The US Department of Justice today announced the indictment of Russian citizen Denis Gennadievich Kulkov on suspicion of leading a stolen credit card verification operation that generated tens of millions in revenue.
Kulkov allegedly created the underground service Try2Check in 2005, a platform that quickly became popular among cybercriminals in the illegal credit card trade and helped the suspect earn at least $18 million in bitcoins.
The service was used by those who were involved in both buying and wholesaling stolen credit card numbers and needed to verify what percentage of cards were valid and active, including dark markets web. like the joker’s hideout to test the cards.
With the help of the Try2Check platform, the defendant not only victimized the credit card holders and issuers, but also a major US payment processing company whose systems were exploited to perform the card checks.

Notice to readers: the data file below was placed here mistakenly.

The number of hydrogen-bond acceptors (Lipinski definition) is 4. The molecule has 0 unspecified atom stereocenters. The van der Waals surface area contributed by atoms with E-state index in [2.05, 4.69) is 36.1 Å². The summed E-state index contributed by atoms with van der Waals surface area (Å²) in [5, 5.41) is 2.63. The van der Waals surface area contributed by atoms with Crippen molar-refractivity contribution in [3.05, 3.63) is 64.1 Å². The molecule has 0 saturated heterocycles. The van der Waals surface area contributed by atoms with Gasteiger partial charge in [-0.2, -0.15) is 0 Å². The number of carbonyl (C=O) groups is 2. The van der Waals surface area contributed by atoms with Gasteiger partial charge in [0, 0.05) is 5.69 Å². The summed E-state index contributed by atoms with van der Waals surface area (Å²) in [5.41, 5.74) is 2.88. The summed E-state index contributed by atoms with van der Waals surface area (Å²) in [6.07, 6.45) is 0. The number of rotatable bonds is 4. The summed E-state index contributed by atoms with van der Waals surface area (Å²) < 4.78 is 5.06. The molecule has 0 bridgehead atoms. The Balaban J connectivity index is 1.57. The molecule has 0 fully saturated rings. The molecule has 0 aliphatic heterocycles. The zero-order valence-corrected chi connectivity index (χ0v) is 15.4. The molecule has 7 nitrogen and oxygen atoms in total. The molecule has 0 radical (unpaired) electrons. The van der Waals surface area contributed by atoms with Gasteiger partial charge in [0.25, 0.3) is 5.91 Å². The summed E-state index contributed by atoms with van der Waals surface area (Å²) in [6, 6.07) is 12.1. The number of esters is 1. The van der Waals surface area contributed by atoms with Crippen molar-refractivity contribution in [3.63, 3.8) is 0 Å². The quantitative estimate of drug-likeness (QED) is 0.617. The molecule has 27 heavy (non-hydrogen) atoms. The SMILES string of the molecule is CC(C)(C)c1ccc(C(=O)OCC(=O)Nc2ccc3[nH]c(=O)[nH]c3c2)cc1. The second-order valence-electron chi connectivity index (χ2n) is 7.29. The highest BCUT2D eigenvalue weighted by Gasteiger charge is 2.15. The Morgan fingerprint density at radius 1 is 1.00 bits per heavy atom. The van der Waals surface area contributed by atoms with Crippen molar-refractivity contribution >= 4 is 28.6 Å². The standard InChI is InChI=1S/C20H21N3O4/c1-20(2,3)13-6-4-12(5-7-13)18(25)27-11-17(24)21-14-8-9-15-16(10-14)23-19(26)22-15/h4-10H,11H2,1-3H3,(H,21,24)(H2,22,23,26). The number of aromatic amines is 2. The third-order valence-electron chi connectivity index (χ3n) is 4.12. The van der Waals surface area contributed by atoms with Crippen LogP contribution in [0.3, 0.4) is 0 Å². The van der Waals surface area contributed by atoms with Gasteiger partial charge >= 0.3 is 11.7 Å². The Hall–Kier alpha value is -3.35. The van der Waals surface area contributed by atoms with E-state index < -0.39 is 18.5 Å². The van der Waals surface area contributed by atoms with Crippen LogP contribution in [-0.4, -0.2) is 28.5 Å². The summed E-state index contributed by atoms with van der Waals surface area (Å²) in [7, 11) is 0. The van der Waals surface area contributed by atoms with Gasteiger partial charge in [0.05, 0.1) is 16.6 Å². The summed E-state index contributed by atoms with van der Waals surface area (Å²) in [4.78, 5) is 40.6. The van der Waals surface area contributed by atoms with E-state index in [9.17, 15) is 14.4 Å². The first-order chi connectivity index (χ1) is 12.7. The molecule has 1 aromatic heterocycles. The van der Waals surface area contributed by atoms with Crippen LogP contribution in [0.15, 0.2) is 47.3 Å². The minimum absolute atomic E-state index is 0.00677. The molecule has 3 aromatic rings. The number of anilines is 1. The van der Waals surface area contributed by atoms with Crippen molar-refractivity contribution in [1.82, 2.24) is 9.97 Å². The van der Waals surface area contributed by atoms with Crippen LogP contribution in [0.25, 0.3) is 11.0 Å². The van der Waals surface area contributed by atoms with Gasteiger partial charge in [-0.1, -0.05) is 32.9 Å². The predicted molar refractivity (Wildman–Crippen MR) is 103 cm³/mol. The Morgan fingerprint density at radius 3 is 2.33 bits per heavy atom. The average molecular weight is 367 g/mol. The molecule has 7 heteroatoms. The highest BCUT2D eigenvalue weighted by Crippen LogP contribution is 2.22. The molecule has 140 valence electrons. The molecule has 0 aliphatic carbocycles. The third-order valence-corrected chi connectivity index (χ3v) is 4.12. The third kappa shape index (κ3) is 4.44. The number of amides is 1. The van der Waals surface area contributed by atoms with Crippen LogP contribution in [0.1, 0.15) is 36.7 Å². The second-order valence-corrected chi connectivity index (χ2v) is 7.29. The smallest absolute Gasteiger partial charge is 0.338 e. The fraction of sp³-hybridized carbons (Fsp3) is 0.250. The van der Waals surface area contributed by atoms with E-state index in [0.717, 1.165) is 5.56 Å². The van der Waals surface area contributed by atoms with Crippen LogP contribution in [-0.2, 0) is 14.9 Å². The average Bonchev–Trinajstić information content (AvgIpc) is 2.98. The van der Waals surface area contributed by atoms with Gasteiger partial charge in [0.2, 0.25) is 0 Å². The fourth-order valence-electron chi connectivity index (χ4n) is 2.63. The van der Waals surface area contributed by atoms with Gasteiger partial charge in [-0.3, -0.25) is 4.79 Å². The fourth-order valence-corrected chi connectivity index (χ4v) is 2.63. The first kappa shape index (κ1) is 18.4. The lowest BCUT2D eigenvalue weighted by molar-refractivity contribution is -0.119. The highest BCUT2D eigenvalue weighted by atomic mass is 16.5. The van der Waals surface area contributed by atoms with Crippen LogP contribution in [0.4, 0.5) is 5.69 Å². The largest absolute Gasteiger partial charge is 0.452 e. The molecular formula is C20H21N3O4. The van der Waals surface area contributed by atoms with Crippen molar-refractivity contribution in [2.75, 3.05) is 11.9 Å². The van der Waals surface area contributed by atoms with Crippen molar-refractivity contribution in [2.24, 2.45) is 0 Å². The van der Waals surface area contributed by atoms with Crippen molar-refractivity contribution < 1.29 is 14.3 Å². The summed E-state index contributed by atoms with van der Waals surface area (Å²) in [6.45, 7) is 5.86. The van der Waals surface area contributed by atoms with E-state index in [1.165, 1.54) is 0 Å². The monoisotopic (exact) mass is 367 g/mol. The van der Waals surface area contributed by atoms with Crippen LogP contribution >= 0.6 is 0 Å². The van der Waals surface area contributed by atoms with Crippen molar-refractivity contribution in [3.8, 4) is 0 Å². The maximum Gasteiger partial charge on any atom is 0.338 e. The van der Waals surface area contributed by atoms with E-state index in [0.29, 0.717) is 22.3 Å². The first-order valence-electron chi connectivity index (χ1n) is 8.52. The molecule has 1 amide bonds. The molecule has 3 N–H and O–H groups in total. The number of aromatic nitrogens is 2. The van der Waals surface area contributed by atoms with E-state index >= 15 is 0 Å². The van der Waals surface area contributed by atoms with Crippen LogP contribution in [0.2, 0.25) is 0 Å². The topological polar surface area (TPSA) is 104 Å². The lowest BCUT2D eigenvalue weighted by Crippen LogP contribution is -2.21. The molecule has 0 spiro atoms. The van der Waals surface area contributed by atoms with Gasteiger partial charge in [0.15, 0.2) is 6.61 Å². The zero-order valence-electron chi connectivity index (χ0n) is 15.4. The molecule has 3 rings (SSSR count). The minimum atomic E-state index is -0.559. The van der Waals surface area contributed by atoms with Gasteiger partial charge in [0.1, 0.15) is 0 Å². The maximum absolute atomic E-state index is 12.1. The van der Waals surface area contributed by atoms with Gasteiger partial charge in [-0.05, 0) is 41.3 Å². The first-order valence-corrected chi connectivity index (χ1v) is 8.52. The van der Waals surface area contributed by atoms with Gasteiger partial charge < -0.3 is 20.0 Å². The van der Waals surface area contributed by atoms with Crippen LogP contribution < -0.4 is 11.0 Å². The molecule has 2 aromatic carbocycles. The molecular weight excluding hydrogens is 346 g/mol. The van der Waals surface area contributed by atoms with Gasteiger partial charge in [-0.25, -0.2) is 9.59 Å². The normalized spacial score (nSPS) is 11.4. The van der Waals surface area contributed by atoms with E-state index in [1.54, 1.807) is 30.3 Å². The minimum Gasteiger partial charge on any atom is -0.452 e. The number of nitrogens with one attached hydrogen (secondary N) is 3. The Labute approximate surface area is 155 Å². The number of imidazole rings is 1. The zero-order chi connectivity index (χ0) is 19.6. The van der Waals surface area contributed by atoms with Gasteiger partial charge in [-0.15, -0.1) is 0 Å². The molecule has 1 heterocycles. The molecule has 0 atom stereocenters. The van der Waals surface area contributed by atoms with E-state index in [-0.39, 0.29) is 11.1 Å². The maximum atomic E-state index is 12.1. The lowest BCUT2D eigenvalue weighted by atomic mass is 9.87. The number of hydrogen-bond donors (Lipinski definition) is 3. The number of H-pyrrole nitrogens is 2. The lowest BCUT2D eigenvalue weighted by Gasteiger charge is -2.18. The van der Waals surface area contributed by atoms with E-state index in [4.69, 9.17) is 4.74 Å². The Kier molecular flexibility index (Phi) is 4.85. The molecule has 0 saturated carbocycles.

Try2Check was also dismantled on Wednesday following a joint operation between the US government and partners in Germany and Austria, including units of the Austrian Criminal Intelligence Service, the German Federal Criminal Police Office (BA), the German Federal Office for Information Security (BS) and the Central Directorate for Criminal Investigations (DCPJ).
“Try2Check has performed tens of millions of credit card checks per year and supported the operations of major card stores that have made hundreds of millions of dollars in bitcoin profits,” the DOJ said. said Today.
“Over a nine-month period in 2018, the site performed at least 16 million checks, and over a 13-month period beginning in September 2021, the site performed at least 17 million checks.”
The US State Department also announced today a $10 million reward under the Rewards for Justice program for anyone who can provide information leading to the capture of Kulkov, who now resides in Russia.
If convicted and convicted, Kulkov faces 20 years in prison upon arrest.
“The person named in today’s indictment is charged with operating a criminal service of immeasurable scope to fund other illicit activities with global impact,” said Patrick J. Freaney, Constable US Secret Service special in charge.
“Thanks to the cooperation and dedication of our global law enforcement community, Try2Check can no longer serve as a vehicle for the pursuit of criminal activity or illicit profit.”